“The mayor decided to hide the state of the finances of the city from the people, by withdrawing the reports from the council,” ANC councillor Jodilee Matongo said when tabling the motion.

Three council meetings have already collapsed under Da Gama’s watch, the council held special meetings to “primarily pursue Mashaba’s agenda of getting rid of senior managers”. The cost of these meetings was not explained to the council by Da Gama, Matongo said.

But it was the EFF that held the only real power.

“It was the best of times, it was the worst of times. We are not operating under normal circumstances,” EFF councillor Silumko Mabona began in a sombre tone, his hands gripping the podium.

“I agree with councillor Matongo, you must discharge your responsibility with integrity and in an impartial way,” Mabona told Da Gama.

Mabona explained that the EFF believes Da Gama is failing at being speaker.

“A speaker of council is the political head of the legislature and must give direction… but speaker, you seem to be Alice in Wonderland. You cannot resolve executive/political dynamics administratively. It seems you wanted to be mayor,” he lamented.

But a subtle hint the EFF would remain loyal to its opposing class soon surfaced.

“Don’t play with power and let the executive confuse you… We have as the EFF a coalition with the poor people of Johannesburg and we have a duty to delivery quality services. That begins with you speaker,” he said.

Then finally, the concession that it would side with the DA despite it’s concerns about Da Gama.

“As the EFF we want to state it unapologetically that we reject this motion and we will vote against it,” Mabona said.

The chamber erupted into song, with DA councillors clapping hands and cheering.
South Africa and Morocco Set to Re-establish Diplomatic Relations
Carien du Plessis
30 Nov 2017 10:54

President Jacob Zuma met Moroccan King Mohammed VI on the sidelines of the African Union-European Union summit in Abidjan, Ivory Coast on Wednesday night. (North Africa Post)

South Africa and Morocco look set to re-establish diplomatic relations after 13 years of giving each other the cold shoulder.

President Jacob Zuma, international relations minister Maite Nkoana-Mashabane, South African ambassador to the AU Ndumiso Ntshinga, as well as Zuma’s lawyer Michael Hulley, met Moroccan King Mohammed VI on the sidelines of the African Union-European Union summit in Abidjan, Ivory Coast on Wednesday night.

A Moroccan publication, which is partial to the king, gushed that the meeting was a “master stroke” and “warm”. The two heads of state “agreed to work together for a promising future, especially as Morocco and South Africa are two important poles of political stability and economic development, respectively in the extreme north and the extreme south of the continent,” the publication reported.

There were also economic incentives at play as the two countries “agreed to maintain direct contact and to launch a fruitful economic and political partnership in order to build strong, lasting and stable relations and go beyond the situation that had characterised bilateral relations for decades,” Maghreb Arab Press reported.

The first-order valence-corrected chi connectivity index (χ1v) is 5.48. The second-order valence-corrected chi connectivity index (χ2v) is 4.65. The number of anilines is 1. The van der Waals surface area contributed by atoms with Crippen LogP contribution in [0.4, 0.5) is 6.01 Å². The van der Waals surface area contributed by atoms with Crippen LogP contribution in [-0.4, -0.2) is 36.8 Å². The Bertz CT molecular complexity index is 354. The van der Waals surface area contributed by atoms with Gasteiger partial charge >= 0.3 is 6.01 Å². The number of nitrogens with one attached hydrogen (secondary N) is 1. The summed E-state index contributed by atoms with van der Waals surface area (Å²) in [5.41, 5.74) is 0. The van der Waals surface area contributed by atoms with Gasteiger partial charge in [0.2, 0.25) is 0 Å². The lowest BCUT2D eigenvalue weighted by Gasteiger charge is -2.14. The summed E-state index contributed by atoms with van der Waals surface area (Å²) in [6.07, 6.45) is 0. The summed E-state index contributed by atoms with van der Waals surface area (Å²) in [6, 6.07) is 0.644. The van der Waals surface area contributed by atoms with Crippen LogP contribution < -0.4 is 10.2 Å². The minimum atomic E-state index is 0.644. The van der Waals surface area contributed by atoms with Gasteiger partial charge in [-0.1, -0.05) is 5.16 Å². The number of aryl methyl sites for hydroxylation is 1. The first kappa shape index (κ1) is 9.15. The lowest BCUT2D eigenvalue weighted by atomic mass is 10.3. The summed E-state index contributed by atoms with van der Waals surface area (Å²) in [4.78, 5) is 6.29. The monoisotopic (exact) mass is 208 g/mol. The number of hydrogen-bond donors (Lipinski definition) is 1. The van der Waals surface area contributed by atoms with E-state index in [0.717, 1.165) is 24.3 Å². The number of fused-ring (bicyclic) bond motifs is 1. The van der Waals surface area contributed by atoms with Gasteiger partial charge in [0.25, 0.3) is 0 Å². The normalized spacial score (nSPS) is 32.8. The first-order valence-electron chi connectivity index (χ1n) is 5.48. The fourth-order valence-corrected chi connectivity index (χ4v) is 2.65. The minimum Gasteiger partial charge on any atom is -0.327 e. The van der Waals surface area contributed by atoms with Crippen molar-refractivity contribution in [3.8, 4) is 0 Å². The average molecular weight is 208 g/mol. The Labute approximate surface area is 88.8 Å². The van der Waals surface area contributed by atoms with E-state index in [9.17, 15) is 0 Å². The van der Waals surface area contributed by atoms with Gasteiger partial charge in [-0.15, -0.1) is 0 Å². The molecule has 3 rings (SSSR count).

A South African official said the meeting signalled the strengthening of diplomatic relations between the countries after Morocco withdrew its ambassador from Pretoria in 2004 when South Africa recognised the independence of the Saharawi Arab Democratic Republic, also known as the Western Sahara.

“After their admission into the AU it becomes diplomatically unsustainable not to allow them to establish a diplomatic mission in Pretoria,” the official said.

South Africa wanted Morocco’s recognition of Western Sahara as a precondition to it being readmitted into the AU in January, but that didn’t happen.

The issue of Western Sahara almost disrupted the two-day summit, which is set to end on Thursday. The Ivory Coast, which is hosting the gathering, initially did not invite Western Sahara, but after other AU member states threatened to move the summit back to the continental body’s headquarters in Addis Ababa, Western Sahara was invited.

The official claimed South Africa played an important role behind the scenes to make the summit happen. “We’re trying to prevail on [Morocco] to go easy on Western Sahara,” he said. “Our intervention ensured they were invited to this summit. Morocco had lobbied France and the host not to invite them. We put our foot down to say if this is an AU-EU Summit, all AU member states must be invited and participate.”

Only three months ago an unpleasant physical altercation between the Moroccan and Saharawi took place at the Tokyo International Conference on African Development in Maputo.

According to a senior South African diplomat who was present at the meeting, the Moroccans tried to block the Saharawi delegation from having access to the conference room. A member of the delegation was pushed and fell to the floor.

The official said it was easier to prevail on Morocco to tolerate Western Sahara’s presence this time because the EU was worried about the inroads other world powers, like China and Russia, were making into the continent, and therefore put pressure on Morocco to “behave”.

South Africa regards Morocco’s non-recognition of this territory’s independence as the last vestiges of colonialism on the continent. 
Congress Declaration of the SACP Moses Kotane 08th Provincial Congress
17-19 November 2017 at Ngwenya Hotel, Stilfontein (Matlosana)

It is not the consciousness of humankind that determines their being, but, on the contrary, their social being that determines their consciousness - Karl Marx